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Security Insider Interview Series: Chris Roosenraad, Director of Product Management, and John McArthur, Senior Product Manager, IP Intelligence

Reputation is critical when examining domain names and IP addresses. Neustar’s Chris Roosenraad, Director of Product Management, and John McArthur, Senior Product Manager, IP Intelligence, discuss how to use passive DNS data to establish reputation and boost threat intelligence.

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Introduction:  Reputation is critical when examining domain names and IP addresses. Neustar’s Chris Roosenraad, Director of Product Management, and John McArthur, Senior Product Manager, IP Intelligence, discuss how to use passive DNS data to establish reputation and boost threat intelligence.

Please define passive DNS data and how you can put it to best use?

Roosenraad: The idea behind passive DNS data is you watch queries going from the DNS server to the outside world. The security value is you get a snapshot of what somebody was looking for—this resource mapped to this IP address at this time. If you have one DNS entry that has mapped to an IP address for a long time, you can be confident that’s a legitimate business. You can infer reputational context from DNS entries. The other thing about passive DNS, as opposed to an active probe, you see the Internet as it really is, not what the probe thinks it is.

McArthur: With Passive DNS data, you’re gaining insight into domains and associated IP addresses active on the internet, how long they’ve been active, and how domains are connected to other domains.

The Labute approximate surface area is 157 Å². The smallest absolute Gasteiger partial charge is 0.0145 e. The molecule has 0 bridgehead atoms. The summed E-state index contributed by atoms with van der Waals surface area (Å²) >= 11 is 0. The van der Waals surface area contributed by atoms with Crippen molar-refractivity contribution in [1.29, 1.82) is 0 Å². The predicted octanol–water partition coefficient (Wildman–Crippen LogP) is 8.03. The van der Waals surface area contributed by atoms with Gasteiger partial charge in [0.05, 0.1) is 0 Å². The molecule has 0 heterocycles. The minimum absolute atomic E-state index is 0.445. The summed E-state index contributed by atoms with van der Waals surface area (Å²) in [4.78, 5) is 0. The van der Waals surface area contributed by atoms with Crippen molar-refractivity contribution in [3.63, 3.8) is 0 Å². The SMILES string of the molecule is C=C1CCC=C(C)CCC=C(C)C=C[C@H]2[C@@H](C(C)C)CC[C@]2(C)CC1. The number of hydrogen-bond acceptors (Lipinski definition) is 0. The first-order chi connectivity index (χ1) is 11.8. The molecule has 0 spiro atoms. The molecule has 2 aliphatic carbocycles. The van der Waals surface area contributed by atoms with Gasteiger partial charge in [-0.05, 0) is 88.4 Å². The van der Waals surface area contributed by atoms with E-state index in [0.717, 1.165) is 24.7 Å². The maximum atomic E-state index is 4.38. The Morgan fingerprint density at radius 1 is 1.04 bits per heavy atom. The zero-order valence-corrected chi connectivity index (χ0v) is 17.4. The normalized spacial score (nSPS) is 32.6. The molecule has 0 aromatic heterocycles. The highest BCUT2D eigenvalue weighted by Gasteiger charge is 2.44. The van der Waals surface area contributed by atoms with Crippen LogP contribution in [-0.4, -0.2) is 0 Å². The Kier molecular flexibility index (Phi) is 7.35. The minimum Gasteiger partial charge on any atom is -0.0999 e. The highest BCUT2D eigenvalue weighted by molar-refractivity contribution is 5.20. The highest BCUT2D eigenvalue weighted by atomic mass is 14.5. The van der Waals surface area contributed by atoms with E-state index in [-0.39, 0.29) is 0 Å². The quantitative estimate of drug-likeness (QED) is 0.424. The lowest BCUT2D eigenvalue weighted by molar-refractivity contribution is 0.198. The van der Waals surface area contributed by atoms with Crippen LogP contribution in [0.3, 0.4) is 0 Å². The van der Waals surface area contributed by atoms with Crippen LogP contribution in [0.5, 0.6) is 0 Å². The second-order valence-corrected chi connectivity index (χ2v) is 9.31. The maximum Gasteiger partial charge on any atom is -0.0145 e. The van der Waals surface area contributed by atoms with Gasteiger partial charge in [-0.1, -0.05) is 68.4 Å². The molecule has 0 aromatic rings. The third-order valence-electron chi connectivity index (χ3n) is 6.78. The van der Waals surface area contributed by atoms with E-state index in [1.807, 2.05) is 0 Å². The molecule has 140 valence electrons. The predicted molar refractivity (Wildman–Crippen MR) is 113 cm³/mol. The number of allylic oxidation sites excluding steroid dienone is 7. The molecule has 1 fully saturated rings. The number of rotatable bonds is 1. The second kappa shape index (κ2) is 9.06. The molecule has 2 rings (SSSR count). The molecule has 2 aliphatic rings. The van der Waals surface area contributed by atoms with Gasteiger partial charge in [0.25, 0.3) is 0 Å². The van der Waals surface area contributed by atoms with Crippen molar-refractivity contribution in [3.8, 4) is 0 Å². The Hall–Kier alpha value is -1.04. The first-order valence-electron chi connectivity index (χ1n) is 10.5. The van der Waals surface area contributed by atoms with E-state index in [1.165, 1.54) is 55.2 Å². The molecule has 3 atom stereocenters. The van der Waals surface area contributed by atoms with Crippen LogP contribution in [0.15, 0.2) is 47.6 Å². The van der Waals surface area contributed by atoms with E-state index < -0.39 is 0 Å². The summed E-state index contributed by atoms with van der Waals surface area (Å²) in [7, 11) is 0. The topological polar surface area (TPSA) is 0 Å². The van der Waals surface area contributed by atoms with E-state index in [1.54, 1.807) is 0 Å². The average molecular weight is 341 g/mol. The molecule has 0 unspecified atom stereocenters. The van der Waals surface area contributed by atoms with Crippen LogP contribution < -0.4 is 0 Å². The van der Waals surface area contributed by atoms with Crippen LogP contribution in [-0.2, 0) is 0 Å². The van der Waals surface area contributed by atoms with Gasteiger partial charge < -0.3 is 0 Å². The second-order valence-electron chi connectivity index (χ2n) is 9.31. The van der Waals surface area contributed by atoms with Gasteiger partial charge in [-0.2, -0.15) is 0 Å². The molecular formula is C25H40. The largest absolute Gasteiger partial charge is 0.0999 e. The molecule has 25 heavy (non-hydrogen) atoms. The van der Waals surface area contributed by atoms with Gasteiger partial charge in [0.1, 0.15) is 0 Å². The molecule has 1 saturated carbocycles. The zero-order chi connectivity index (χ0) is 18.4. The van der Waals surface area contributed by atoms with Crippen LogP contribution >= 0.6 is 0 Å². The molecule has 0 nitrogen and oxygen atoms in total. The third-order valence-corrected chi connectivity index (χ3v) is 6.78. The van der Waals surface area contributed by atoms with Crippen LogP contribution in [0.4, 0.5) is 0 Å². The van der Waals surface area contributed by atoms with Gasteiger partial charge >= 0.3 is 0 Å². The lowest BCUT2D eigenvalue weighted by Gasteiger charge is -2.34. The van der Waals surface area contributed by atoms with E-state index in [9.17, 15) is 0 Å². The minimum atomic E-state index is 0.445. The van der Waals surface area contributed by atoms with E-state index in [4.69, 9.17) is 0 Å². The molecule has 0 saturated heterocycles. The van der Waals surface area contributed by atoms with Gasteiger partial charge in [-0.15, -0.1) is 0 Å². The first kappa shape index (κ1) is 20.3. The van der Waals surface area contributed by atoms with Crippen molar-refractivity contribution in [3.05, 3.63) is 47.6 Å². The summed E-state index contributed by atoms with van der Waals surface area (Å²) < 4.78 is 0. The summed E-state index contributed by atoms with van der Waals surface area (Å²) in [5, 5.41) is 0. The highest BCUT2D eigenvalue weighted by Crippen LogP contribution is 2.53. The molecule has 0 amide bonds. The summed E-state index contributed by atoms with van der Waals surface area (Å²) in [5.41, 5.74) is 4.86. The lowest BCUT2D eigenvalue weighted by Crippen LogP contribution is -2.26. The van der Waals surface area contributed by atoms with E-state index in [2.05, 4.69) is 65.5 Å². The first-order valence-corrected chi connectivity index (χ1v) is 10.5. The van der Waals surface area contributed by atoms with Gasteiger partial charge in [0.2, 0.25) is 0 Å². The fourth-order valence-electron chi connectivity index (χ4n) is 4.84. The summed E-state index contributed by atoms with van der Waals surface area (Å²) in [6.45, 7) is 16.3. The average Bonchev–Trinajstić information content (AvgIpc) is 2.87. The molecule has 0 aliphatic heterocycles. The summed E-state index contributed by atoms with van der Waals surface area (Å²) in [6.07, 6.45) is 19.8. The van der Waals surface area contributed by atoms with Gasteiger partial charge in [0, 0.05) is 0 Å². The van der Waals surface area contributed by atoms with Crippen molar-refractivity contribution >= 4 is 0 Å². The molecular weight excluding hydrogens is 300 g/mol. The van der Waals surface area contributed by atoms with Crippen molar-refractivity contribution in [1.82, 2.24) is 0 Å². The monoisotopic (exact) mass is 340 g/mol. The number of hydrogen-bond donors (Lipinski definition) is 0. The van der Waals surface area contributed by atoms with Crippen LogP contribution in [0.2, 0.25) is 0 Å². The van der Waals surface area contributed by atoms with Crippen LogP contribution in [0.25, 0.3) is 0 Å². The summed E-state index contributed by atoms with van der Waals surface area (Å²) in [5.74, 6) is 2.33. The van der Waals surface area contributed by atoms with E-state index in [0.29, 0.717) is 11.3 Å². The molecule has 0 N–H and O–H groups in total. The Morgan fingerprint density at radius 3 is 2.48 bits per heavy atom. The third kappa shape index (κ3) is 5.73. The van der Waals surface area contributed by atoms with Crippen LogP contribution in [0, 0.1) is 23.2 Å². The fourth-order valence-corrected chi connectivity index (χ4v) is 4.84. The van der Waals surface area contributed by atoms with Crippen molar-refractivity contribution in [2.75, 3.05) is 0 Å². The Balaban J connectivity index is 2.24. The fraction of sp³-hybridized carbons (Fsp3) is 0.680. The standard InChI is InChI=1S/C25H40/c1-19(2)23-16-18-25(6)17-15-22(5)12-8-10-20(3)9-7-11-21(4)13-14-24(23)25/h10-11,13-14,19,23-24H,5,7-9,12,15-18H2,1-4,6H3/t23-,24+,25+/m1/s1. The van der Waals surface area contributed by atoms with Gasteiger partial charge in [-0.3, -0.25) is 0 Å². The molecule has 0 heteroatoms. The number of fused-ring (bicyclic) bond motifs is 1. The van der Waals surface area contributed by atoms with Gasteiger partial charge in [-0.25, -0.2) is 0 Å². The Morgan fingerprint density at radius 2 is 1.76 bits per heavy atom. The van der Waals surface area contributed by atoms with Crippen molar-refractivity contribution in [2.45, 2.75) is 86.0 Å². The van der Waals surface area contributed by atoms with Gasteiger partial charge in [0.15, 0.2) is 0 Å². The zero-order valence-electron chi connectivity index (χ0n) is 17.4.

What sort of intelligence can one gain from this analysis?

Roosenraad: The big thing passive DNS gives you is reputation where before you had none. And reputation is becoming more important. If you see a new domain, you want to learn something about it. If it claims to be an accounting firm in Los Angeles and the IP address points to server in Kazakhstan, that’s a giant red flag.

Is passive DNS data more valuable when used in conjunction with other types of data?

Roosenraad: Reputation is ephemeral. It’s hard to gain and easy to lose. When you combine different data points, they form something better. The more data points you have, the more valuable that data becomes. You can combine passive DNS data sets with other kinds of data from things like IP Geo and IP Rep.

McArthur: There’s an initial layer of understanding you can get with passive DNS data about what’s active on the Internet and how long it has been active. Then you can enrich that with threat intelligence you’d get from IP Geo and IP Rep about IP Addresses linked to domains. Those help you sift out the gold in the data set.

Roosenraad: We would expect all DNS entries to point to a machine or server. If there is a human being behind the IP address, that’s a huge red flag.

What are some of the risks of not performing this level of analytics?

Roosenraad: There aren’t specific risks, but it’s opportunity lost. It’s there—how you use it is up to you. The more an organization is dependent on Internet, the more important it is to have additional sources of data to extrapolate reputation. It goes from being nice to have to mission critical. The criminals have gotten smarter, so we have to look for ways to identify new malicious behavior.

McArthur: It adds new element to being able to better understand reputation of incoming network traffic as well as identify risky domains & websites that enterprises should avoid. It’s a powerful arrow that should be in the quiver of threat intelligence professionals.

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